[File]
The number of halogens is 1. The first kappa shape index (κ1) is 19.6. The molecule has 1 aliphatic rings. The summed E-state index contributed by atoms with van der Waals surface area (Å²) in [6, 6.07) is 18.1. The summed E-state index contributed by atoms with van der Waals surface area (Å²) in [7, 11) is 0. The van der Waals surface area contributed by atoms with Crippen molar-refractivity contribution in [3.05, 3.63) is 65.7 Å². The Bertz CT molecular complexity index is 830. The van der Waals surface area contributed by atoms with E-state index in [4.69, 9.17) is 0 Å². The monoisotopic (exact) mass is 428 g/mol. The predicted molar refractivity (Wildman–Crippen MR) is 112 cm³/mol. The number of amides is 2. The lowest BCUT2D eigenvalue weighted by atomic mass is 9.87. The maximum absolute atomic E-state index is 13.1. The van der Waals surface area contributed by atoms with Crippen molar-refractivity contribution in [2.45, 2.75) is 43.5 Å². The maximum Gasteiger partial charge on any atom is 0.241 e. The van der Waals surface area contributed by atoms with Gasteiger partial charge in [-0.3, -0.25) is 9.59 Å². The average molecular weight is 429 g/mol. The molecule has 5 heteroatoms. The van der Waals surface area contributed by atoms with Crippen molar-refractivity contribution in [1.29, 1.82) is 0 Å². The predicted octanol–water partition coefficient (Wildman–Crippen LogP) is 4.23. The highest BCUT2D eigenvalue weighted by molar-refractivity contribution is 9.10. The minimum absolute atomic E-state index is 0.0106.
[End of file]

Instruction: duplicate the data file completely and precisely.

The number of halogens is 1. The first kappa shape index (κ1) is 19.6. The molecule has 1 aliphatic rings. The summed E-state index contributed by atoms with van der Waals surface area (Å²) in [6, 6.07) is 18.1. The summed E-state index contributed by atoms with van der Waals surface area (Å²) in [7, 11) is 0. The van der Waals surface area contributed by atoms with Crippen molar-refractivity contribution in [3.05, 3.63) is 65.7 Å². The Bertz CT molecular complexity index is 830. The van der Waals surface area contributed by atoms with E-state index in [4.69, 9.17) is 0 Å². The monoisotopic (exact) mass is 428 g/mol. The predicted molar refractivity (Wildman–Crippen MR) is 112 cm³/mol. The number of amides is 2. The lowest BCUT2D eigenvalue weighted by atomic mass is 9.87. The maximum absolute atomic E-state index is 13.1. The van der Waals surface area contributed by atoms with Crippen molar-refractivity contribution in [2.45, 2.75) is 43.5 Å². The maximum Gasteiger partial charge on any atom is 0.241 e. The van der Waals surface area contributed by atoms with Gasteiger partial charge in [-0.3, -0.25) is 9.59 Å². The average molecular weight is 429 g/mol. The molecule has 5 heteroatoms. The van der Waals surface area contributed by atoms with Crippen molar-refractivity contribution in [1.29, 1.82) is 0 Å². The predicted octanol–water partition coefficient (Wildman–Crippen LogP) is 4.23. The highest BCUT2D eigenvalue weighted by molar-refractivity contribution is 9.10. The minimum absolute atomic E-state index is 0.0106.